October 15, 2008

  • walid

    I think it is a long shot to proove that these dishes are lebanese only. Besides, our neighbor to the south will make sure that we never win this argument...Perhaps Labne or Manoushe are more lebanese than the hummus?!

    October 15, 2008

  • fawzi

    Well now wonder!few additional items added to the Israelis' long list of theft!!!!!!!!!!!!!!!!!!!!!!!!!

    October 14, 2008

  • ARB

    I don’t think the issue has been presented properly. Sushi, KFC (btw this is not a type of food but a brand…) and all other international foods won’t be prohibited in Lebanon since no one is claiming that sushi is Lebanese Italian or Ukrainian. The idea behind Mr. Abboud’s agitation is that a Lebanese product should be recognized as such. When served in a restaurant in New York, Paris or Tokyo, hummus should be recognized as Lebanese, the same way sushi is known to being Japanese… The fact that you can buy Israeli hummus makes me wonder if selling Lebanese Kosher food will go unnoticed.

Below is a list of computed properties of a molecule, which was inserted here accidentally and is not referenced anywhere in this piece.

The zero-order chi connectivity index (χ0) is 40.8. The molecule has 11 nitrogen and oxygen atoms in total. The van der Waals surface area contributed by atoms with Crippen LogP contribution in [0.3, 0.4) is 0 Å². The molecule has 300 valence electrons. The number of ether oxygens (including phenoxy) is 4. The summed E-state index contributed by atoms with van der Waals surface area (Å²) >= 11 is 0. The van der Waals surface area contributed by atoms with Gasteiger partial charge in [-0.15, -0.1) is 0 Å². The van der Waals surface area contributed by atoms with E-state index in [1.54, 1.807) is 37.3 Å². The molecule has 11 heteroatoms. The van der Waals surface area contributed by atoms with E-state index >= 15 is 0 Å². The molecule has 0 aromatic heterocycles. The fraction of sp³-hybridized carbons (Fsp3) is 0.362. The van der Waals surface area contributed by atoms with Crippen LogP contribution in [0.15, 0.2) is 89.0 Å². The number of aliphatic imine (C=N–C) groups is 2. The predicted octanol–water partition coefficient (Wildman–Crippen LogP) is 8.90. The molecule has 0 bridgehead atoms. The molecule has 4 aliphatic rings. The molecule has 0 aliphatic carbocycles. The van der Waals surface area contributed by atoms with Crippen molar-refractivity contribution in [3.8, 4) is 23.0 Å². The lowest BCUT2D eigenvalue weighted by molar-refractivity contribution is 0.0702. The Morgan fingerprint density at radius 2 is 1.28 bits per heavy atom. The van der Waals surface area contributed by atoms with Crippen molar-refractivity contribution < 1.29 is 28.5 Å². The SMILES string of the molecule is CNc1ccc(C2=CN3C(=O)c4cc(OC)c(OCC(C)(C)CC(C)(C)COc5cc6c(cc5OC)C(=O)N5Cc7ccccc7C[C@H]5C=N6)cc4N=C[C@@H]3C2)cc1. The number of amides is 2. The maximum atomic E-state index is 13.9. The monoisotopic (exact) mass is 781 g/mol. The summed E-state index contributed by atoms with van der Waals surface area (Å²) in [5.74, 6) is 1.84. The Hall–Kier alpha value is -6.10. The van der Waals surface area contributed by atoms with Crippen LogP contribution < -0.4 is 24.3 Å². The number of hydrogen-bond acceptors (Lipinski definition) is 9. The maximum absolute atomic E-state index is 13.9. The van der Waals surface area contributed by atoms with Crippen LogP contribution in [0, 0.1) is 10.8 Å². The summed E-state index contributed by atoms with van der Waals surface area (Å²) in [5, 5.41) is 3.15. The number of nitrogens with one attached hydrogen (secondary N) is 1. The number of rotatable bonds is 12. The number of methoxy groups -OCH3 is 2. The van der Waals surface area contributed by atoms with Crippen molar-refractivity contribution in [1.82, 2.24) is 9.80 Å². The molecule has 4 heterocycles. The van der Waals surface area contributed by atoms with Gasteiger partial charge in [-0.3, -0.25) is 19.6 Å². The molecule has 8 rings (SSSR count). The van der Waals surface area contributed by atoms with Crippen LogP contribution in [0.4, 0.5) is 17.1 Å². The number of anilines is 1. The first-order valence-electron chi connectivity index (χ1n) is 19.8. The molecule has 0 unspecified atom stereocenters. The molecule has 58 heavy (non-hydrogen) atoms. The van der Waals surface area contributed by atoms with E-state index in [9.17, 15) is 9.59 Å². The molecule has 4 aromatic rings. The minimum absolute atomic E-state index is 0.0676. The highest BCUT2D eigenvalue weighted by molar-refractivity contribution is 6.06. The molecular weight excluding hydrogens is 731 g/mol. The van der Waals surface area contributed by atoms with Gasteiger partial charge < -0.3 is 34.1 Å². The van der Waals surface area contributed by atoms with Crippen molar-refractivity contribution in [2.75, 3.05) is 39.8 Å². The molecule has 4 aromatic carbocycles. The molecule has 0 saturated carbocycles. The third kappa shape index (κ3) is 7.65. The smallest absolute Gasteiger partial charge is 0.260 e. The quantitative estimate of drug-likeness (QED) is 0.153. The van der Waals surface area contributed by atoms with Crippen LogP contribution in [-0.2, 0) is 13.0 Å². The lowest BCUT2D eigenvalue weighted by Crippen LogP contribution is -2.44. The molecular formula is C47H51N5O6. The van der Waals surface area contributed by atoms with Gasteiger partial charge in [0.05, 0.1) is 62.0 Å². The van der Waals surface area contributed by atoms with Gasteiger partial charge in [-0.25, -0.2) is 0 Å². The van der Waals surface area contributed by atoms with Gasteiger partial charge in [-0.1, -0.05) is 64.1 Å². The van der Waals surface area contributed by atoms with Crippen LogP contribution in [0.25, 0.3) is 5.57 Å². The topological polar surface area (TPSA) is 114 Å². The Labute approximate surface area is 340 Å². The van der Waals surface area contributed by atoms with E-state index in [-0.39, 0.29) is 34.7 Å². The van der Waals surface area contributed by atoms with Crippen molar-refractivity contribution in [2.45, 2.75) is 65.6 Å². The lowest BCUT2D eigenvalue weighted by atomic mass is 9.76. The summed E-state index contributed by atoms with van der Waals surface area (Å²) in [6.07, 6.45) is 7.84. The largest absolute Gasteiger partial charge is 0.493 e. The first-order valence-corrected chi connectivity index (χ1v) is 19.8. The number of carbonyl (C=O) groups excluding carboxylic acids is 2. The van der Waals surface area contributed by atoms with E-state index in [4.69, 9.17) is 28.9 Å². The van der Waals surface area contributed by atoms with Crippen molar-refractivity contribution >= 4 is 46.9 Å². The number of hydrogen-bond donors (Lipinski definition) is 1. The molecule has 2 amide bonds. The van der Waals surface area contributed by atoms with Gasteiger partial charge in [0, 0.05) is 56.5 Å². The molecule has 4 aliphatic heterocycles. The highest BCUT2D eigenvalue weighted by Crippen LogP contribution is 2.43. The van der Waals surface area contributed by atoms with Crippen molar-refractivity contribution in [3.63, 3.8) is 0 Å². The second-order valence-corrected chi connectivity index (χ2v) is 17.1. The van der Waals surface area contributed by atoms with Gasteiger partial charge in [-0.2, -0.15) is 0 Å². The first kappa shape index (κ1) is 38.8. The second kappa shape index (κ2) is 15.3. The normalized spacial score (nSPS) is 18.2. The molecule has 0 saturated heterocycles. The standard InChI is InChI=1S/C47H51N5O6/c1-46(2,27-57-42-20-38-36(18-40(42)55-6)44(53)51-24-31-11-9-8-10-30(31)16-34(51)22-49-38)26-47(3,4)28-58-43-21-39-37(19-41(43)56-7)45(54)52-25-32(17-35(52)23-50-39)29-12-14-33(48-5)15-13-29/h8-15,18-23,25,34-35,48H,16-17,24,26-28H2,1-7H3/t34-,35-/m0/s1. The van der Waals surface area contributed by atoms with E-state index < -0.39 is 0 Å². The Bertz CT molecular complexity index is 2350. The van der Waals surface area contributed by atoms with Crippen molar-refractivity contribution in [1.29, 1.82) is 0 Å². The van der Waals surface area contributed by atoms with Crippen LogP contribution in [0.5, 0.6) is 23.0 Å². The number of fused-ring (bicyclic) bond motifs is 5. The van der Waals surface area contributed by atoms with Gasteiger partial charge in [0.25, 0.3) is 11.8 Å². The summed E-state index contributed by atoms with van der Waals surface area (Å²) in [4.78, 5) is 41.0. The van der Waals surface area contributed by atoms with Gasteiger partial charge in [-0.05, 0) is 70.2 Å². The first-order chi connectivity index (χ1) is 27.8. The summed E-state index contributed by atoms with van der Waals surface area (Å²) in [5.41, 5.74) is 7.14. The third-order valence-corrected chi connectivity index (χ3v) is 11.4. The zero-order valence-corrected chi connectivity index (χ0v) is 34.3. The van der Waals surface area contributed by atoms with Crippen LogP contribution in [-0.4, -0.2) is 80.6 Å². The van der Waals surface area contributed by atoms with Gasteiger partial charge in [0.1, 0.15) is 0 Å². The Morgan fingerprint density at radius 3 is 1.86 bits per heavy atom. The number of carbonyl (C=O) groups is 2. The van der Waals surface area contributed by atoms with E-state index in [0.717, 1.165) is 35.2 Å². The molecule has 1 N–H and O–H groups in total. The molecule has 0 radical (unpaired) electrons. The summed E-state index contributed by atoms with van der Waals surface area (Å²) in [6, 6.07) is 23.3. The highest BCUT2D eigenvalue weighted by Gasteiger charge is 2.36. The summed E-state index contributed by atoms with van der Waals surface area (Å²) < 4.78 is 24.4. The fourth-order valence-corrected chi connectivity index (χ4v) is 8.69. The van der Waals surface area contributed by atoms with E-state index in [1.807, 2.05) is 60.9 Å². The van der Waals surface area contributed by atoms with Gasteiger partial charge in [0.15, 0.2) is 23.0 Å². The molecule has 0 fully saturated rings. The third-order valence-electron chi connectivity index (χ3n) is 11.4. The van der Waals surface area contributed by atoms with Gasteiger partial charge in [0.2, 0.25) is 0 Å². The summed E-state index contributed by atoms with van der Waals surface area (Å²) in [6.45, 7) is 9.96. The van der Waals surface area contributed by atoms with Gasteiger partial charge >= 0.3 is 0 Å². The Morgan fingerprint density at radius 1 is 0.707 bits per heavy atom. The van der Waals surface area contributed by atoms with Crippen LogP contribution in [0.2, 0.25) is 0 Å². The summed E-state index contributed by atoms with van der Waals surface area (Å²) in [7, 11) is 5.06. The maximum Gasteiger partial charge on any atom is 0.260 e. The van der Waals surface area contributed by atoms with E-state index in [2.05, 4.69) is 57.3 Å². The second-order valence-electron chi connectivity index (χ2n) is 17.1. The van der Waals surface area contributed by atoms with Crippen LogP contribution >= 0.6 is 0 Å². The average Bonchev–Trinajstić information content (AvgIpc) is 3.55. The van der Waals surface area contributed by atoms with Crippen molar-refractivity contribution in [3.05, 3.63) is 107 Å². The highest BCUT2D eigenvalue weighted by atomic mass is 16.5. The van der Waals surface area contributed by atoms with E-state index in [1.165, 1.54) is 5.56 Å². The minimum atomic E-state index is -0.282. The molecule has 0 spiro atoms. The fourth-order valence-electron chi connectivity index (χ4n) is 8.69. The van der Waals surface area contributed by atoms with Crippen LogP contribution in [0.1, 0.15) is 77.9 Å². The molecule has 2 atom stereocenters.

October 13, 2008



    October 12, 2008

  • Suhayl

    I remember seeing a cooking program on TV back in 1991, where the cooking lady( a Brit) was teaching the viewers how to prepare a "very famour Greek dish called Hummus"??????? Our heritage has been up for grabs for a long time. I new york strrets you will see Falafel as part of Jewish menu etc....etc...

    October 11, 2008

  • Marianne

    This is one of the most ridiculous things I've ever heard of in my life. If this ACTUALLY goes through, which I'm sure it won't, then don't be surprised if sushi, KFC and any other non-lebanese food is prohibited in Lebanon!

    October 10, 2008